Despite Trump’s claims, Rep. Elijah Cummings definitely did not call him a great president

Source: Getty Images
Source: Getty Images

President Donald Trump loves praise — so much so that he's taken to inventing it out of thin air.

In a sit-down interview with the New York Times published Wednesday, Trump claimed Rep. Elijah Cummings (D-Md.) said in a one-on-one meeting that Trump will "go down as one of the great presidents in the history of our country."

Cummings, who has been an outspoken critic of Trump — even calling top Trump aide Steve Bannon a "white supremacist type" — said nothing of the sort, and he made that clear in a statement to the Huffington Post

"During my meeting with the president, and on several occasions since then, I have said repeatedly that he could be a great president if ... IF ... he takes steps to truly represent ALL Americans rather than continuing on the divisive and harmful path he is currently on," Cummings said in the statement.

Trump, apparently, was so eager to hear praise that he mistook Cummings' warning as a compliment, but as soon as the Times released their Trump interview transcript, reporters who have covered Capitol Hill expressed skepticism over Trump's claim.

Even Maggie Haberman, the New York Times reporter who conducted the interview, seemed immediately skeptical, responding to Trump's claim in the interview with a simple "Really?"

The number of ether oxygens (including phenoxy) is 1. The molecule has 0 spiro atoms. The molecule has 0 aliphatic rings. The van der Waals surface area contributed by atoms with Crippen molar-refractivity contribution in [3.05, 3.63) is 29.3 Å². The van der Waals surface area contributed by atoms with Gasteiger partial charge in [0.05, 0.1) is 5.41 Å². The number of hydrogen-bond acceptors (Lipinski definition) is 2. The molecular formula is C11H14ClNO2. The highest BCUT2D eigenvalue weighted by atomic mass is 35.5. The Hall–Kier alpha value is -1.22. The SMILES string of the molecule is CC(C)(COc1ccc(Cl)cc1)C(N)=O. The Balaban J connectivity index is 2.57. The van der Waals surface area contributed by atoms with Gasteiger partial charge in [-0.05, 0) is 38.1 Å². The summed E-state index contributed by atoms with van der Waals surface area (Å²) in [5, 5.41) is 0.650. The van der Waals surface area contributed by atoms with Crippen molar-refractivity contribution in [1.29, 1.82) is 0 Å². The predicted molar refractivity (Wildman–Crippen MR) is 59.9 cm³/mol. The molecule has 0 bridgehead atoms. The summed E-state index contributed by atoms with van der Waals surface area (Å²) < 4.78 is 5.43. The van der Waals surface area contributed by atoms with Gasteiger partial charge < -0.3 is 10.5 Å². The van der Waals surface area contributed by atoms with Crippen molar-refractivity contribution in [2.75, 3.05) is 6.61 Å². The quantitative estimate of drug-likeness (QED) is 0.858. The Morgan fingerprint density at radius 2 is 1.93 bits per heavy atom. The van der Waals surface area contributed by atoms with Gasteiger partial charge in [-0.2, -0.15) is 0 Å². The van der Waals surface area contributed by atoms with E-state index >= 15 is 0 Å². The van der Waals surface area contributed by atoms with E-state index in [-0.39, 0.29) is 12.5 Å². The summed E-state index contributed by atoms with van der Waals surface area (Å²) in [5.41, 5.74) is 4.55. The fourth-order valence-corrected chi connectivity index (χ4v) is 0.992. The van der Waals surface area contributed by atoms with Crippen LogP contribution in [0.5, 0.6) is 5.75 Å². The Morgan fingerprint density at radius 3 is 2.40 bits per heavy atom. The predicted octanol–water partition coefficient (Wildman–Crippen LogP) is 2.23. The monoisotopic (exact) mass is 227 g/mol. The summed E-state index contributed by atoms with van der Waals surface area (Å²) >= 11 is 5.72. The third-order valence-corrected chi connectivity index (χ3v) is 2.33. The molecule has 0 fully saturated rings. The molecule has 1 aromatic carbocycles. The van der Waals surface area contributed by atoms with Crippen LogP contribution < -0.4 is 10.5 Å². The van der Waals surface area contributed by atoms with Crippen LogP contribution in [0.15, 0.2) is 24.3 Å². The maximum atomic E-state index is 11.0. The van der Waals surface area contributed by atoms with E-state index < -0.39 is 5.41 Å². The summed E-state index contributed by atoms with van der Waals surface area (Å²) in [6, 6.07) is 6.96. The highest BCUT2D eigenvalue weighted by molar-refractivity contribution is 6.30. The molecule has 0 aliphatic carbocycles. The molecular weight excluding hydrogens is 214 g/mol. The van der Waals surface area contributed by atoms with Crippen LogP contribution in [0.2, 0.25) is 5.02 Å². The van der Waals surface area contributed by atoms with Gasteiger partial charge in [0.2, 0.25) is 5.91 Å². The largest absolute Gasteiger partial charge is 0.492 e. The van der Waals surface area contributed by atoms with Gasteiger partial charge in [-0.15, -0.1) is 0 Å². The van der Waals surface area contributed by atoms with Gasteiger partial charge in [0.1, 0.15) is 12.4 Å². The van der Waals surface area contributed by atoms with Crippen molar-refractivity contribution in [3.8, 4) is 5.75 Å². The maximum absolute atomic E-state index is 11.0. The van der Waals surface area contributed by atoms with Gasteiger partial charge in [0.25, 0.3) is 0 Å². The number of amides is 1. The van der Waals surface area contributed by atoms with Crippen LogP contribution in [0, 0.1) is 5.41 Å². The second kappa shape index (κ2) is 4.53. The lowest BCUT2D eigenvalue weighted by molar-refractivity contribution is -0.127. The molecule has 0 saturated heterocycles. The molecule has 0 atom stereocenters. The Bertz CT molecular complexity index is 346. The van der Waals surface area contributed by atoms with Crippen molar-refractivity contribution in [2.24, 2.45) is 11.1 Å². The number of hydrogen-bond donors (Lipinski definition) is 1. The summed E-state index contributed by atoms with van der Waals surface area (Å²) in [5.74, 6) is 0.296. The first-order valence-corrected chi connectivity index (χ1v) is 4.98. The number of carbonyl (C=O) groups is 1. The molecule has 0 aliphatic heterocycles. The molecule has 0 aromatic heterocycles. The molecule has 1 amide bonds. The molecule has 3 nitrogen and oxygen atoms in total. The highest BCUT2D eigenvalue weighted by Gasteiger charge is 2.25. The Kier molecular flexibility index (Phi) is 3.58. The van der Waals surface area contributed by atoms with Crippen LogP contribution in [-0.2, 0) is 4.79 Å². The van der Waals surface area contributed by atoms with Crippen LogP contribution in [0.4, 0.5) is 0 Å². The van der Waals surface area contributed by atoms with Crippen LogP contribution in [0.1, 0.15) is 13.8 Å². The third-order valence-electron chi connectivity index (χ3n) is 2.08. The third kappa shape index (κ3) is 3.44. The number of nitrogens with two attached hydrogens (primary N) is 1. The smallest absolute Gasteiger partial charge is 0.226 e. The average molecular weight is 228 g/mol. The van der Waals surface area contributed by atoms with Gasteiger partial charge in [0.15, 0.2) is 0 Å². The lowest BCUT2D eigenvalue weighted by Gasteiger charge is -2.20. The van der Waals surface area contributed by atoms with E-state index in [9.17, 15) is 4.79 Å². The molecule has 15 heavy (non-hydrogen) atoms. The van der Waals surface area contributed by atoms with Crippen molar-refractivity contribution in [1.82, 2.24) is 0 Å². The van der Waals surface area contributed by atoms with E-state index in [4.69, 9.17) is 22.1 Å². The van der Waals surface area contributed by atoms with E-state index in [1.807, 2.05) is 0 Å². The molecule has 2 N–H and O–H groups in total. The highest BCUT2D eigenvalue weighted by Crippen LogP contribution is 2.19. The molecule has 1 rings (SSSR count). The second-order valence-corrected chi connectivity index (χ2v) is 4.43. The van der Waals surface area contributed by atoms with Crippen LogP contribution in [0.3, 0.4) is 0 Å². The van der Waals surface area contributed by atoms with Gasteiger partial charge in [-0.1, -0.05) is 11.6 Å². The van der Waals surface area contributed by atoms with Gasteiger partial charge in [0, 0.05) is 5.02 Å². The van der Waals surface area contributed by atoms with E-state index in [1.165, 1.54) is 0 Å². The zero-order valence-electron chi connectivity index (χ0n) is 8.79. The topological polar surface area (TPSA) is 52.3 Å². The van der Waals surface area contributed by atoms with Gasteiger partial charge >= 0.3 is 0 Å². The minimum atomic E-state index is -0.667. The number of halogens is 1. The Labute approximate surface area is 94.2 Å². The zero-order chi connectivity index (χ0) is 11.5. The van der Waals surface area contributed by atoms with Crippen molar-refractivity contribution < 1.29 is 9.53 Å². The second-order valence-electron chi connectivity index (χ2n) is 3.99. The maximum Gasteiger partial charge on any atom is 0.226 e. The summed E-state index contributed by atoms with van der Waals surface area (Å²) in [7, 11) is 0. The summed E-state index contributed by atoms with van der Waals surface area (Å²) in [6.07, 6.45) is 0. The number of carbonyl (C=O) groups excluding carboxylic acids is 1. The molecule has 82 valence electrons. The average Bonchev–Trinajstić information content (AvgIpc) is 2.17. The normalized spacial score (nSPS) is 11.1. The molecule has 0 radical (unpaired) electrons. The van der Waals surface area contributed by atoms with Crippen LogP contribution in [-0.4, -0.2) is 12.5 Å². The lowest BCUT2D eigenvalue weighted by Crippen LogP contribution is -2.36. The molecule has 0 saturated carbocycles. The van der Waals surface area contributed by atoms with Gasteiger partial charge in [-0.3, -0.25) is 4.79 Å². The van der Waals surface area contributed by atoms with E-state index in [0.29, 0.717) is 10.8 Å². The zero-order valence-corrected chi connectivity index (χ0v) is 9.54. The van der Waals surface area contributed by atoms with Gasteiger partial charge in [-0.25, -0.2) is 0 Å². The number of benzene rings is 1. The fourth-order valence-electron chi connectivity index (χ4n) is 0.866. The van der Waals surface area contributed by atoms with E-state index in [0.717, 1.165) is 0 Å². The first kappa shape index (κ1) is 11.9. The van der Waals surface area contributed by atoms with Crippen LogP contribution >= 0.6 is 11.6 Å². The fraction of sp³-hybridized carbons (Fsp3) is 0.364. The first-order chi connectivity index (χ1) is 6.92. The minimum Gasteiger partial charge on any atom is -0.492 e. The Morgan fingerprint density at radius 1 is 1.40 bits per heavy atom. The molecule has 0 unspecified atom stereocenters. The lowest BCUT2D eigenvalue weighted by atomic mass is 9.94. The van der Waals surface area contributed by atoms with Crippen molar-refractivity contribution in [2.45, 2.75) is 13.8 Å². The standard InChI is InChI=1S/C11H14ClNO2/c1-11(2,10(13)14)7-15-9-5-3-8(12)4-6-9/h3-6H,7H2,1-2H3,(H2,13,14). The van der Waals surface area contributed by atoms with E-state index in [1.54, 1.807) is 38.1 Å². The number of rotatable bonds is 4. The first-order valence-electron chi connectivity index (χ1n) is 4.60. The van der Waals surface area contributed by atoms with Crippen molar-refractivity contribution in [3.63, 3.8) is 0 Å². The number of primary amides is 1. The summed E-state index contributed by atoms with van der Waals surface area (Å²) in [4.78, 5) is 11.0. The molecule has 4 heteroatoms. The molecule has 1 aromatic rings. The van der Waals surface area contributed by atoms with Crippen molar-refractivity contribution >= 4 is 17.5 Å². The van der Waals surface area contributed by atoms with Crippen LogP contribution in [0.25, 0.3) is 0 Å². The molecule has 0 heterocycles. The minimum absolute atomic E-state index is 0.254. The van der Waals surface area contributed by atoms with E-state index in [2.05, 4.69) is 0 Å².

And reviewing Cummings' public comments after their March 8 meeting, Cummings said he made it abundantly clear to Trump that he needs to be a president for all people, not just his most fervent base.

"One of the things that I shared with the president is that you cannot lead a country where 67% of the people are fearing you," Cummings said on MSNBC's Morning Joe of his meeting with Trump. "That's horrible. And so I think he has to get away from this distractive activity. I think he has to concentrate on the entire nation."

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Emily C. Singer

Emily C. Singer, née Cahn, is a senior writer for Mic covering politics. She is based in New York and can be reached at esinger@mic.com

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